Blockchain and the Transformation of Purchase to Pay

Blockchain and the Transformation of Purchase to Pay

Blockchain is everywhere. Wherever you turn there’s a new application of this remarkable technology. It is already disrupting the financial services industry and some banks are even issuing their own cryptocurrency accounts apparently in direct competition to their own traditional core business. But the impact will go much further than that and I believe it will fundamentally alter the way we do business with each other not only the way we use money.

Site LogoThe principle that makes blockchain so powerful is the fact that it creates an indisputable record of transactions. In the case of cryptocurrencies, transactions can be guaranteed in such a way that there is no need for a bank to act as the trusted third party or arbiter of who owns what and if this principle is applied to purchase to pay it could strip out layers of bureaucracy from supply chains and dramatically reduce the cost of doing business.

Take a simple purchasing transaction and its associated documents: a purchase order, a delivery note and an invoice. When it comes to paying, typically, an administrator checks that the invoice matches the P.O. and the delivery details. This is important because there maybe discrepancies – an over or under delivery or a price variance for example. But suppose we performed purchasing transactions using a blockchain platform, there is no need to check because if the records – the order, the delivery confirmation etc. – are stored in the blockchain, the provenance, authenticity and accuracy of these records are guaranteed. If that is the case, there is no need for an invoice. Payment can be made as a logical step following delivery.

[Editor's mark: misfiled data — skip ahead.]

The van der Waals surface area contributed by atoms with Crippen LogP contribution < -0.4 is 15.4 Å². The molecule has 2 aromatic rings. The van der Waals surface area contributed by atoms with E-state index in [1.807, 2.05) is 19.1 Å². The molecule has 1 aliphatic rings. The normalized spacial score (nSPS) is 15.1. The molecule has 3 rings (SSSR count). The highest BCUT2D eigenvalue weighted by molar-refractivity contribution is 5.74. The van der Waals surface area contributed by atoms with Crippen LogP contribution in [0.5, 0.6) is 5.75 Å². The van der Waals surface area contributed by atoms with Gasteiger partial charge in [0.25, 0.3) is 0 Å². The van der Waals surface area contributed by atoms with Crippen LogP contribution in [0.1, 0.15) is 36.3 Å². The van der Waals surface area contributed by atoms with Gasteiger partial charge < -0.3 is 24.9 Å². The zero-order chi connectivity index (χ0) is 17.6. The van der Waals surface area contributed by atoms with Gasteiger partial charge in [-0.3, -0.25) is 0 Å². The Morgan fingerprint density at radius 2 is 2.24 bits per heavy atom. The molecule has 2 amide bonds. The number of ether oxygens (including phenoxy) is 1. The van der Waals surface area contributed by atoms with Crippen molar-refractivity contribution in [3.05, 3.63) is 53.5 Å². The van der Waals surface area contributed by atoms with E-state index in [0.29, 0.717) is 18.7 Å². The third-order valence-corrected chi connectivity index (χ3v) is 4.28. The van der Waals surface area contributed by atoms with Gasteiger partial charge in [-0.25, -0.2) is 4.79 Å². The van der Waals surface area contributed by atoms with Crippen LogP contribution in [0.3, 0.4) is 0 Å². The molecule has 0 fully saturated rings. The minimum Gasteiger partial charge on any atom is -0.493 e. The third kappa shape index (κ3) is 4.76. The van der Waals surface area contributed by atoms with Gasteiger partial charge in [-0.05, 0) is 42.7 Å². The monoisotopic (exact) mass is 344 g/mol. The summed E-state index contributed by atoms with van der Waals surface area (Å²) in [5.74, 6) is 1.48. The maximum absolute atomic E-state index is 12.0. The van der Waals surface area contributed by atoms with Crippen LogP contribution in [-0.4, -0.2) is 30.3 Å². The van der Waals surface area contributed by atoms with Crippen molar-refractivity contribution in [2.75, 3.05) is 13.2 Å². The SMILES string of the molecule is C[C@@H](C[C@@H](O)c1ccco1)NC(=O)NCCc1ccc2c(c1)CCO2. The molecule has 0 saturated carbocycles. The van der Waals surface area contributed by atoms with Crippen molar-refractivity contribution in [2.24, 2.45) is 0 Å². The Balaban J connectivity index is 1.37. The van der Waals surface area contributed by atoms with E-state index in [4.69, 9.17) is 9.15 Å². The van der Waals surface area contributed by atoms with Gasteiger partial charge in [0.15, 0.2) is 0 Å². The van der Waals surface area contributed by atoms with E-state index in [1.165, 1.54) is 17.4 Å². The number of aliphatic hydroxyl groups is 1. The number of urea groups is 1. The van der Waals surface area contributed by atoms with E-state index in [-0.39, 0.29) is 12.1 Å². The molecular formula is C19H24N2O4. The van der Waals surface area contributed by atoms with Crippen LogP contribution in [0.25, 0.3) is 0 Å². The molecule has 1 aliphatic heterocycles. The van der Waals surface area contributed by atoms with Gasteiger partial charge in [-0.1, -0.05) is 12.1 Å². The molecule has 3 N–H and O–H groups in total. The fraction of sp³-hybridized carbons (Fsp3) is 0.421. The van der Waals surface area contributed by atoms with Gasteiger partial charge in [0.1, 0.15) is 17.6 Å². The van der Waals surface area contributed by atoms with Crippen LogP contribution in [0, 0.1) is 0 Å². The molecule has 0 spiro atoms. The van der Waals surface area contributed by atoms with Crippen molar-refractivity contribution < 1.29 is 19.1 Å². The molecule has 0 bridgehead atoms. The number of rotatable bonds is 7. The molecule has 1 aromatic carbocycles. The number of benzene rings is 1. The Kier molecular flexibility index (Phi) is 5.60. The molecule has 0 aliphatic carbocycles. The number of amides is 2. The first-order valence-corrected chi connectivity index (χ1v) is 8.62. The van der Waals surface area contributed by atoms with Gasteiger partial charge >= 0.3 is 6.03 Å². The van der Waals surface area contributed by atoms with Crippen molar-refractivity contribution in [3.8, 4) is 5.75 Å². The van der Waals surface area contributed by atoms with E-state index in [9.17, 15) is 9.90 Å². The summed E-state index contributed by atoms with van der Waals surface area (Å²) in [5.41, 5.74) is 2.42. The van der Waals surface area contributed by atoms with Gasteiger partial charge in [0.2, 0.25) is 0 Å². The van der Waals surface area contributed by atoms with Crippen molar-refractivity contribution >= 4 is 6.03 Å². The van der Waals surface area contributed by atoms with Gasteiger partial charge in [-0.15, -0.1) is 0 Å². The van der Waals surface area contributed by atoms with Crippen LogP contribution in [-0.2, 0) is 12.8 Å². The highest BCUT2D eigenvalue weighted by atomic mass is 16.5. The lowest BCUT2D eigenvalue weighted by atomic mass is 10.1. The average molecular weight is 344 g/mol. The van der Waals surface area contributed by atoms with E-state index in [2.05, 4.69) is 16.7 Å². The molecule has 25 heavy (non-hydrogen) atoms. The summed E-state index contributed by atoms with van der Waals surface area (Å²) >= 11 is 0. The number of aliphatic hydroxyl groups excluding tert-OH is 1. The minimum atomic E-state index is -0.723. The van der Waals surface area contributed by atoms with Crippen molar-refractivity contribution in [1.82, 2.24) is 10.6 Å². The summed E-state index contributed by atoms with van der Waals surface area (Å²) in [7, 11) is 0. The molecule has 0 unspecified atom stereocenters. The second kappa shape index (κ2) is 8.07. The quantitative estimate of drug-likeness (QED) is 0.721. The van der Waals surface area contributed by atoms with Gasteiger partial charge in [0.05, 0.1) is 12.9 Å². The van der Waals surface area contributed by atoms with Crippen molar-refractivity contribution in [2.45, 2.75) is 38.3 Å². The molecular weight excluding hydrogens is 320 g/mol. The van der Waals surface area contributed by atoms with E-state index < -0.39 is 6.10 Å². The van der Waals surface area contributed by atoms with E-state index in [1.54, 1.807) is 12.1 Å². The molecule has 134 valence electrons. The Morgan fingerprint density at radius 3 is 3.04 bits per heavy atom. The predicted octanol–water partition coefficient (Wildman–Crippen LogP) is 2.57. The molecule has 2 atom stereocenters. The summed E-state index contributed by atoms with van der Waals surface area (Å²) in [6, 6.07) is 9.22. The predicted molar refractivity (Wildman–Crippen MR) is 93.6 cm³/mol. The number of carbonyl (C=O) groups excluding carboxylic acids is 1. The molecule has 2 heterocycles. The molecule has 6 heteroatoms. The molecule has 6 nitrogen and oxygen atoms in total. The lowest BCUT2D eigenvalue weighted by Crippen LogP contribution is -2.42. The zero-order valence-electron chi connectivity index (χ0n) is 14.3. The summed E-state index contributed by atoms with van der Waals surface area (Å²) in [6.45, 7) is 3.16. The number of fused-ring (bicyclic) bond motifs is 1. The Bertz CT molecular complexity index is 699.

This may seem farfetched – even fanciful – but so did internet shopping in the early 1990s. Let me remind you of what the world was like then. The internet was a new type of robust network. It was used for communication. Email was the killer app. Academics used the world wide web to share information. Its potential to reach into the home was recognised early but it was communication and content consumption that was seen as its primary purpose. Online shopping was seen as inappropriate – why would anyone buy something via the internet when they can buy it from a store? And in any case there were practical, contractual and legal obstacles. Old world paper processes such as signatures would just create duplication of effort and there were of course security concerns. Yet despite the cynicism and the mountain of conventional thinking that had to be overcome, in less than a decade e-commerce had taken over the world.

This is where we’re at with blockchain. The killer app, bitcoin, has proved that blockchain is robust and reliable and more and more applications are emerging all of the time. Most are derivatives of the concept of cryptocurrency but others, such as those that relate to supply chain, are quite original. They’re hard to understand and they seem to tip traditional business process on their head. As they do so, old skills will become archaic and new ways of thinking will have to be embraced. Not everyone will be equipped for the change, indeed there will be many who actively resist change. There will be the ignorant cynics who will pour scorn on the possibilities but so will there be the imaginative and agile who will accept with enthusiasm the new order.

All very exciting but the world won’t change overnight. I think that before the world of purchase to pay is revolutionised and accounts payable teams become obsolete, there are going to be a number of industry specific and niche applications of blockchain that will emerge just as there was with e-commerce in the 1990s. I can see some obvious opportunities in manufacturing supply chains where there is no room for error in the supply of direct materials. I believe that the health industry is uniquely placed to take advantage of the synergies between care providers and their suppliers and I know that there is a compelling case for governments to use blockchain thinking in the collection of indirect tax such as sales tax and VAT. But the most interesting applications of all are likely to be those that we can’t even imagine just yet.

Pete Loughlin can be found on twitter @peteloughlin